That is why Catholics with different politics will always see each other not only as political enemies, but as disloyal Catholics. We can’t make the truth not matter. The only way to heal divisions is to remove those divisions. Removing divisions requires people to admit they are wrong, or at least to cop to what is horribly wrong in their own coalitions; and most people would rather minimize and paper over, or at least avoid talking about, or at very best give perfunctory lip service to opposing, what is despicably vicious and wicked in their own compromises. Thus the always growing popularity of the tu quoque.
March 19, 2010 § 40 Comments
Folks are constantly suggesting to me, when the subject of usury comes up, that a big part of the problem is fiat currency as opposed to currency backed by gold or some other commodity.
The more we discuss the matter the more convinced I become that they are wrong.
Money is nothing in itself: it is just a medium of exchange which makes it easier for parties to trade than actually trading a camel for a tent. As such it provides a tremendous social good, without which we would live in the stone age. It is perfectly reasonable and good, then, that money is an economic exchange medium provided by and guaranteed by the government.
Commodity-backed currency, though, is actually a wee bit more than just a medium of exchange. Gold, after all, has value in itself, since it is a useful commodity. Fiat currency has no value in itself. Because of this, fiat currency is a more honest medium of exchange than commodity-backed currencies which distort transactions somewhat through the introduction of the commodity itself into the picture. An ideal, transparent, honest transaction of camels for tents just involves the camels and tents; not camels, tents, and gold.
Fractional reserve banking is an entirely distinct matter from fiat currency versus commodity-backed currency. In fractional reserve banking, the bank keeps some amount of money at the Federal Reserve. That bank is then permitted to loan out up to N times that amount of money to borrowers: we’ll call this quantity of money L.
Not everyone needs their cash all at once, and folks are constantly making payments on outstanding loans, so the bank really only has to have L/N extra dollars on hand in order to cash checks drawn on L dollars worth of loans, on average. Figuring out the L/N relationship between these numbers – basically how much cash the bank has to keep on hand as a cushion in its cash flow – is the “fractional reserve” part in fractional reserve lending. (N.b.: the goal here is apprehension (and alliteration), not perfect pedantic pecuniary precision).
So far no usury, and as discussed above fiat currency is actually a better, more honest and transparent, medium for these transactions.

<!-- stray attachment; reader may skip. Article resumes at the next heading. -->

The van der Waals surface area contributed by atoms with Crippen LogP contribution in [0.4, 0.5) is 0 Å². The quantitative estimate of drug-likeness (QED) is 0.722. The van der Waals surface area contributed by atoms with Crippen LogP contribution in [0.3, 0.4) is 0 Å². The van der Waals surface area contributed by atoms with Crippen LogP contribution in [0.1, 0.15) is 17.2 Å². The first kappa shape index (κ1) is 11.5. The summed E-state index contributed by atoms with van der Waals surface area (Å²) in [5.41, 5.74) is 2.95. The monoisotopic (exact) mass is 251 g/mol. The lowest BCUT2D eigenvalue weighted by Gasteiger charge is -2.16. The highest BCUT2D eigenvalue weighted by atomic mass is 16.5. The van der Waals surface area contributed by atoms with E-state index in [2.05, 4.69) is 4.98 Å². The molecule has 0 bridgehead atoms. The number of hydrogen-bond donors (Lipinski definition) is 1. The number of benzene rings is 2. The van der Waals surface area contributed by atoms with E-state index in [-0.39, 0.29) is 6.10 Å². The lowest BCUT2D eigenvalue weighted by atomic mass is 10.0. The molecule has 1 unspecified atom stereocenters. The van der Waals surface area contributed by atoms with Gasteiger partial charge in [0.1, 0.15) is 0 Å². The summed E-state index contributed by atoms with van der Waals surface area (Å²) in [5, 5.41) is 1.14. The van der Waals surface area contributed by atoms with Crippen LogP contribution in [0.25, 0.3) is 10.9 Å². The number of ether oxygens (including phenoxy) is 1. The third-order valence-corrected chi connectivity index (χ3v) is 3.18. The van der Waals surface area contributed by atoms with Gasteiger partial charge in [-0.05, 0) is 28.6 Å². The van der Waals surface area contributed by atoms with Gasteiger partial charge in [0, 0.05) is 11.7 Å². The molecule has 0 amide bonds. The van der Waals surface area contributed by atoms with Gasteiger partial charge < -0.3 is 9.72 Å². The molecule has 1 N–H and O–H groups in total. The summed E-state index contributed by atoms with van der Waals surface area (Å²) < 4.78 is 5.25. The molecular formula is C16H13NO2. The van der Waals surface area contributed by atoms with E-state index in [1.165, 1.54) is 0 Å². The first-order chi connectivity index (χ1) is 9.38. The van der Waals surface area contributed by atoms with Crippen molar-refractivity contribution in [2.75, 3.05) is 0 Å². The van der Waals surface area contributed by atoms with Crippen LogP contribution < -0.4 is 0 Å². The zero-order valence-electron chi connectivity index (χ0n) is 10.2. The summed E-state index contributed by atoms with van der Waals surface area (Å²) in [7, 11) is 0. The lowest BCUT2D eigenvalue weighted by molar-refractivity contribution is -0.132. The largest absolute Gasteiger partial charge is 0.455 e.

But now we throw in the usury angle, as discussed in previous posts, by distinguishing between asset-recourse loans and person-recourse loans.
When the bank makes an asset-recourse loan, it only has recourse to a real asset in order to recover principal. In essence the bank “owns” a share of the asset and the borrower pays interest for use of the bank’s share of the asset, over time also buying out the bank’s ownership share. It’s all good: nobody has created money out of nothing or cheated anyone.
Notice that this is true even if the money is spent on something other than the asset to which the bank has resort: the owner in essence sells a share in the asset to the bank, and uses the proceeds for something else. Everything is still all good.
But when the bank makes a person-recourse loan, it has recourse to the person for the principal no matter what is done with the money. If the person spends the money on wine, women, and song, that money really came from nowhere. There is no real asset involved backing that money; just the person’s putative future ability to raise money to pay off the loan.
So the problem with fractional reserve banking as presently practiced isn’t fiat currency, and it isn’t that loans are made which exceed the amount of cash held in reserve. Neither of those is in itself the least bit dishonest or unfair.
The problem with fractional reserve banking as presently practiced is that some of the loans made in fractional reserve banking are usurious loans, because they involve recourse to persons, rather than assets, for principal. As usurious loans they steal from others, robbing buying power away from the currency itself, doing injury to the borrower and swiping an increment of buying power here and an increment there from the non-usurious transactions taking place at the same time, for the benefit of lenders.
Or at least that is my current provisional theory.